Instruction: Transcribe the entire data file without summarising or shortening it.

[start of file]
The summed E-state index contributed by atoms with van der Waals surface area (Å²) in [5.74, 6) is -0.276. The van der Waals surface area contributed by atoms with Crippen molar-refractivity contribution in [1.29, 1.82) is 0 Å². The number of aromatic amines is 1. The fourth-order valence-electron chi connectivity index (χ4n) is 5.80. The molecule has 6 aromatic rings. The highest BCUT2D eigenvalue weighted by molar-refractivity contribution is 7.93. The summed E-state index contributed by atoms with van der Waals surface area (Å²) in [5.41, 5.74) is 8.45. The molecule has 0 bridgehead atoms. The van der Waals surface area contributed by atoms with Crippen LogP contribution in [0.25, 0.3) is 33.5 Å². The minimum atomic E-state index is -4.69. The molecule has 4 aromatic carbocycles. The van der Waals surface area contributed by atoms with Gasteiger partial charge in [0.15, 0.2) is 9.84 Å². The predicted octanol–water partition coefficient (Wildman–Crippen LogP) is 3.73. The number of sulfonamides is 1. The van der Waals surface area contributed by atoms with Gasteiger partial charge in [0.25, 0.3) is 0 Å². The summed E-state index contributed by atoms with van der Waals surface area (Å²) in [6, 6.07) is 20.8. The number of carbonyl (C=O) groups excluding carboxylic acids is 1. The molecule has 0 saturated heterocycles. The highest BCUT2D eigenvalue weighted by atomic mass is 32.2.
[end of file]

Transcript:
The summed E-state index contributed by atoms with van der Waals surface area (Å²) in [5.74, 6) is -0.276. The van der Waals surface area contributed by atoms with Crippen molar-refractivity contribution in [1.29, 1.82) is 0 Å². The number of aromatic amines is 1. The fourth-order valence-electron chi connectivity index (χ4n) is 5.80. The molecule has 6 aromatic rings. The highest BCUT2D eigenvalue weighted by molar-refractivity contribution is 7.93. The summed E-state index contributed by atoms with van der Waals surface area (Å²) in [5.41, 5.74) is 8.45. The molecule has 0 bridgehead atoms. The van der Waals surface area contributed by atoms with Crippen LogP contribution in [0.25, 0.3) is 33.5 Å². The minimum atomic E-state index is -4.69. The molecule has 4 aromatic carbocycles. The van der Waals surface area contributed by atoms with Gasteiger partial charge in [0.15, 0.2) is 9.84 Å². The predicted octanol–water partition coefficient (Wildman–Crippen LogP) is 3.73. The number of sulfonamides is 1. The van der Waals surface area contributed by atoms with Gasteiger partial charge in [0.25, 0.3) is 0 Å². The summed E-state index contributed by atoms with van der Waals surface area (Å²) in [6, 6.07) is 20.8. The number of carbonyl (C=O) groups excluding carboxylic acids is 1. The molecule has 0 saturated heterocycles. The highest BCUT2D eigenvalue weighted by atomic mass is 32.2.